Bin Laden may be dead, but we are a country of revenge

May 5, 2011

activism / culture / politics

We all know that Osama bin Laden was killed by American forces the other day. We’ve seen the photos of Americans celebrating in New York and D.C. We’ve heard from people who have been waiting ten years for this event, and we’ve seen all the political posturing and basic ignoring of facts, and speculating on what kind of consequences the event will have. It’s all fascinating, in a way.

I’m somewhat interested in all of the political talk and questioning of international consequences to both our actions and our reactions to our actions, but I’m far more interested in what all of this (both the event, how it was announced, and how we have responded to it) says about us than I am in what it says about anyone else.

I learned about the event on Twitter, where there was a chorus of responses, and then watched Obama’s announcement. While watching it, I was struck (and added to the chorus of Twitter responses) that his definition of justice is deeply flawed if it can contain death, even death of an enemy. I was also struck by the irony that it may be this event, not the (deeply flawed, but valiant) attempts to bring universal healthcare to our country and keep us out of a depression, that will propel him to re-election.

Then, it hit me (not for the first time): we are a country of revenge.

In my lifetime, it is around revenge that our country has become united. 9/11 and it’s ridiculous aftermath. The lead-up to and early stages of the invasion of Iraq. And now the death of bin Laden. We don’t want justice. We want revenge, but we want to call it justice.

At some point that evening or the next morning, I saw this tweet:

Remember these words by Dr. Martin Luther King’ Jr. “The arc of the moral universe is long, but it bends toward justice.”

Now, King used this quote a great deal, but he most often used it in defense of nonviolence. Besides that specific quote, it has been incredible for me to spend the last several months immersed in King’s actual words (books, speeches, articles, essays, etc.), in which he explains, on an in-depth level, his thoughts on justice, violence, and loving one’s enemies, among other things. This is often done while taking on American violence and militarism in ways that make it fairly clear that he wouldn’t see bin Laden’s death as justice, whatever else he may have thought of it.

No one calls out people who take him out of context like this, because it’s easier to pretend that King would like our desire for revenge. Instead, we call out folks for an (admittedly odd) meme on Twitter and Facebook that combined a quote of King’s with something else, even though the full quote fits quite well with the ways King thought. And that’s because it’s uncomfortable for us to think about our culture blatantly disagreeing with a figure who is, at this point in history that feels distant from his life, almost universally admired.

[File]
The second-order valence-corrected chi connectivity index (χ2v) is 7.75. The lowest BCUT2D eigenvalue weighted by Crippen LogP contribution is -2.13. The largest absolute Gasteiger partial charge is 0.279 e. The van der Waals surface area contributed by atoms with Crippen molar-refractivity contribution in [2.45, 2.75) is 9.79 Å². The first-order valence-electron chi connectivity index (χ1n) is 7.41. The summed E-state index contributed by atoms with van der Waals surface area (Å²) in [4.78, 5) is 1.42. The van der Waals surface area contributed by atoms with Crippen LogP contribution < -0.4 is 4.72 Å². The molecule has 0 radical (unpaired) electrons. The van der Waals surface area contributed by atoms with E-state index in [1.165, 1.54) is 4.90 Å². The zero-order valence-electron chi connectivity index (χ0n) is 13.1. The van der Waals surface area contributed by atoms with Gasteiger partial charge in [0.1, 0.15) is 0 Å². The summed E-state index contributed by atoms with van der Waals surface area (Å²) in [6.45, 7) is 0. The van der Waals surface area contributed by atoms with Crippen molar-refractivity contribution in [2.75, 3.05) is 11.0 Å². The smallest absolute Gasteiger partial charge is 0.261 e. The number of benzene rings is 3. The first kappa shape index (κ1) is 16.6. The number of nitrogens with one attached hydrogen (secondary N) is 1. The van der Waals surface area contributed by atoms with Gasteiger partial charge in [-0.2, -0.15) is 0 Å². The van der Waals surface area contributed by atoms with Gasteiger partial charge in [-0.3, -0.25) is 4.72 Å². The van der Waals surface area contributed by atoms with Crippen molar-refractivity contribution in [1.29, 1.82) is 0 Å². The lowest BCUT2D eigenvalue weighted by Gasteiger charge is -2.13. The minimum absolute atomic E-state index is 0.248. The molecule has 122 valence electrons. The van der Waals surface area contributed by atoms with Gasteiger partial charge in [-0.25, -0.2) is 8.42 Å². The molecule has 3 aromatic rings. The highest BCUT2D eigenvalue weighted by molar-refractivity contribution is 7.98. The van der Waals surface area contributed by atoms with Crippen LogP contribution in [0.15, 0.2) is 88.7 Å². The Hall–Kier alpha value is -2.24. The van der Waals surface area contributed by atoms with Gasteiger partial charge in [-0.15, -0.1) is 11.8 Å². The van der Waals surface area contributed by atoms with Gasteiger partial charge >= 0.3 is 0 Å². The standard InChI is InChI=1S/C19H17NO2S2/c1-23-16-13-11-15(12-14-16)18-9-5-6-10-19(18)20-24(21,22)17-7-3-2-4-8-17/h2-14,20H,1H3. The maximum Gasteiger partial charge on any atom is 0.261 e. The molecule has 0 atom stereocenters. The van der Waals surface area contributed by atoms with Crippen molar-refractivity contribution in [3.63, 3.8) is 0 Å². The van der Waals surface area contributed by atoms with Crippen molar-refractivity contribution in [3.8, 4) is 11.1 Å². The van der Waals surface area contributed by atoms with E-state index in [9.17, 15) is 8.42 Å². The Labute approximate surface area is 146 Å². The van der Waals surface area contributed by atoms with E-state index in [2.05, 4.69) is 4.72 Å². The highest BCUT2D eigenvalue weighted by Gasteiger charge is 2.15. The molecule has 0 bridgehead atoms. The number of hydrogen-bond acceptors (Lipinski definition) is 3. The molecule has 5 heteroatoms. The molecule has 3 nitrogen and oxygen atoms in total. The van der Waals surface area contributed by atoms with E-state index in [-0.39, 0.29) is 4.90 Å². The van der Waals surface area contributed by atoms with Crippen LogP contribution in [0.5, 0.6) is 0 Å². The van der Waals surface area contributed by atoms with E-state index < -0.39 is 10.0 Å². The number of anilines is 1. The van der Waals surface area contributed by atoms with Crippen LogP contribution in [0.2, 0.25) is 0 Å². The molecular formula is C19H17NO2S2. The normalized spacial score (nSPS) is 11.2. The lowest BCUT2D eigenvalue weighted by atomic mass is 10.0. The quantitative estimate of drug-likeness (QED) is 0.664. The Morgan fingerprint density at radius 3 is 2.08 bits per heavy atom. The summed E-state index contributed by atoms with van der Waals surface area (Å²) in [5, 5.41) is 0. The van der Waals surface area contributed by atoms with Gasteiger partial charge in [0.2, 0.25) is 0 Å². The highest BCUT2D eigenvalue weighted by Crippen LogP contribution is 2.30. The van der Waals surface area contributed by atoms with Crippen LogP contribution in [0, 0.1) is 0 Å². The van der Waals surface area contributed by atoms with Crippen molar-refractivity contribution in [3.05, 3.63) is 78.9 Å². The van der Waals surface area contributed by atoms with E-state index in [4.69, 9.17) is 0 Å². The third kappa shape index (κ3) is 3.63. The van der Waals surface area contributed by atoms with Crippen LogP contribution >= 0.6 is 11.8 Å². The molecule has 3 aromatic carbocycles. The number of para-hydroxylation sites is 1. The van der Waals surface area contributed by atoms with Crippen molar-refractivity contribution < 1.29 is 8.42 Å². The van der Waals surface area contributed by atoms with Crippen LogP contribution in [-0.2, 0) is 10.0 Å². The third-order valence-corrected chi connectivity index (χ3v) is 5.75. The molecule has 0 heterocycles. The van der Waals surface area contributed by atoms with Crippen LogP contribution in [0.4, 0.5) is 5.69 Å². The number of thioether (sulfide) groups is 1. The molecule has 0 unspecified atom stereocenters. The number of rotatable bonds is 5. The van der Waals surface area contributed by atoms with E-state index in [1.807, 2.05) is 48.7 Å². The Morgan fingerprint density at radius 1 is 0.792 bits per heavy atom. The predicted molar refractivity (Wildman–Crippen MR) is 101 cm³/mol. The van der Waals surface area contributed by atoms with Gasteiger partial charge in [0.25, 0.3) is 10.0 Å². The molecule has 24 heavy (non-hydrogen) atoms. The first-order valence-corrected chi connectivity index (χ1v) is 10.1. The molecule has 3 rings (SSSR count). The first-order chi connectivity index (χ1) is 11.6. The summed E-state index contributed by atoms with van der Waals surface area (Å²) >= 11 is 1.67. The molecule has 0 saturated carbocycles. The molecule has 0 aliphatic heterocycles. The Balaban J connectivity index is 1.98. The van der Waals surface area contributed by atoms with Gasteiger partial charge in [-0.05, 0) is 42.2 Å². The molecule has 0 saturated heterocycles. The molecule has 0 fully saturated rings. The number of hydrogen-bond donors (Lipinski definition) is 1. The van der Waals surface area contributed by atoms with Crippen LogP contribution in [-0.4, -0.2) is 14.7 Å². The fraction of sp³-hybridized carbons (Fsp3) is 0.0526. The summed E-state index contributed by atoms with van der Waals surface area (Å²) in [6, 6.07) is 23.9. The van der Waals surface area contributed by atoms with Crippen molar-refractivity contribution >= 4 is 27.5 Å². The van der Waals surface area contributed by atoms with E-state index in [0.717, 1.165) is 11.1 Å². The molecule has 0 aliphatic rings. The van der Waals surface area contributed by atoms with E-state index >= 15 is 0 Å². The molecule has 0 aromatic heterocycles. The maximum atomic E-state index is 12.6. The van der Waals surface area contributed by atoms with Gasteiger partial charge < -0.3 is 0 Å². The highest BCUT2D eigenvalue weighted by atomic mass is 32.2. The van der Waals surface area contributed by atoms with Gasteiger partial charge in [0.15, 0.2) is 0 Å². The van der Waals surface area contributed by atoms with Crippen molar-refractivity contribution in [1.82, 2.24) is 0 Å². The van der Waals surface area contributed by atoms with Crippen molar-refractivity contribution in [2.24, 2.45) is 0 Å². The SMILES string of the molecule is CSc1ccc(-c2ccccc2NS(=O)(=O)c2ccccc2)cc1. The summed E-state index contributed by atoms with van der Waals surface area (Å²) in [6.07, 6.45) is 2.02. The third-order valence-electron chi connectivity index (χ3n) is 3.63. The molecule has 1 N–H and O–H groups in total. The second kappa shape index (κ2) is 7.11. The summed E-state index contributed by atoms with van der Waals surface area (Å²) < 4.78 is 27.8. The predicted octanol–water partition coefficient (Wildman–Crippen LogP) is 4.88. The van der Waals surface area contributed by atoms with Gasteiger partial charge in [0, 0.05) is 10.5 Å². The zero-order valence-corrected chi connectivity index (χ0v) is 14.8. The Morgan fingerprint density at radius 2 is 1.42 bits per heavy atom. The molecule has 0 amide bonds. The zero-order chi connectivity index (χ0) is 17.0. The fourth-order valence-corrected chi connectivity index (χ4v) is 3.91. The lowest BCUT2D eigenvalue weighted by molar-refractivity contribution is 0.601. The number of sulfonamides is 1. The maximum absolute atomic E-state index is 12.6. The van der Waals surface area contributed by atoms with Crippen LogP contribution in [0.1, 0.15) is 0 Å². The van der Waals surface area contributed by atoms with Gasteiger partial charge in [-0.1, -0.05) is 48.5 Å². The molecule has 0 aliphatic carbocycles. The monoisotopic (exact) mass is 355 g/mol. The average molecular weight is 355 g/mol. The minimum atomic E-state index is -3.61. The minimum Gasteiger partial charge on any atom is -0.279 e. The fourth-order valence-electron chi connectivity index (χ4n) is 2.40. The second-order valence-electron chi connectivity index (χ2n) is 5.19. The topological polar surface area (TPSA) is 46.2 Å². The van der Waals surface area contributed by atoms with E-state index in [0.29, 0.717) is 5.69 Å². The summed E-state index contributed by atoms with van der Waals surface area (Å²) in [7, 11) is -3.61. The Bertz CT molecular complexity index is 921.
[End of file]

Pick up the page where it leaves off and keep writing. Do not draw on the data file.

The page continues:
It’s easy to point this out about King, because we have such a large body of his work that we can turn to and say, “He’s writing about our culture when he says these things, and we haven’t changed.” It’s a bit harder, but still deeply necessary, to point this out about Jesus, as most Christians rejoice in bin Laden’s fate, assume that he’s in hell, and that it’s a good thing that we’ve murdered him so that he can’t hurt us anymore.

Jesus stands against this, asking us to love our enemies. The implications of this in a pluralistic, non-Christian society are myriad, and I’ll grant this, but it’s often Christians who are the loudest advocates for revenge and violence. It is to them that Jesus (along with Paul, when you read Romans 12 – speaking of the kingdom of God before 13 – contrasting it with the kingdoms of the world in which we live) speaks, and, I think, asks for resistance of the violence of the State. He’s not ignorant of the State when asking us to love our enemies, but nor does he expect us to allow it to tell us what justice is in treatment of those enemies. Justice cannot be defined by violence.

Revenge, and the violence associated with it, is an unkind master, aside from the obvious effects it has on our enemies. King was one who tried to encourage the State to realize these things in light of the teachings of Jesus and Gandhi’s methods of nonviolence. Revenge will not make our lives safer. In our case, it won’t fix anyone who was hurt by bin Laden, or anyone who was hurt by us in our pursuit of bin Laden. It will also not be satisfied, as it will not lead to the end of war in Afghanistan, and we will find other figureheads to whom we can attach our anger.

Finally, it won’t increase the freedom, or decrease the allure of Al-Qaeda, to folks in the Middle East. Once again, we can see the stark contrast between the way of nonviolence that Tunisians, Egyptians, and Syrians have pursued, the sacrifices they have made, the brutality they have endured to seek their freedom, compared to the violence we have used to push our agendas on their neighbors. These are messy situations, but the contrast is there and is deeply powerful.

Our violence, whether exemplified in foreign policy, specific acts of war, or torture and refusal to prosecute it (or, on the Right, the willingness to defend it), have given many folks a reason to radicalize against us. But nonviolent resistance, arising from within their countries, has begun to take away the desire for violence and oppression as a means to escape from violence and oppression.

We don’t know if it will work in bringing freedom to all of these countries, and if it does we don’t know what it will look like (thank God, for example, that Egypt doesn’t seem to be a pawn of America’s policy toward Israel), but it is beautiful, powerful, and it has just as much of a chance to work as our own strategies do without resorting to our methods. This is what should give us cause to rejoice.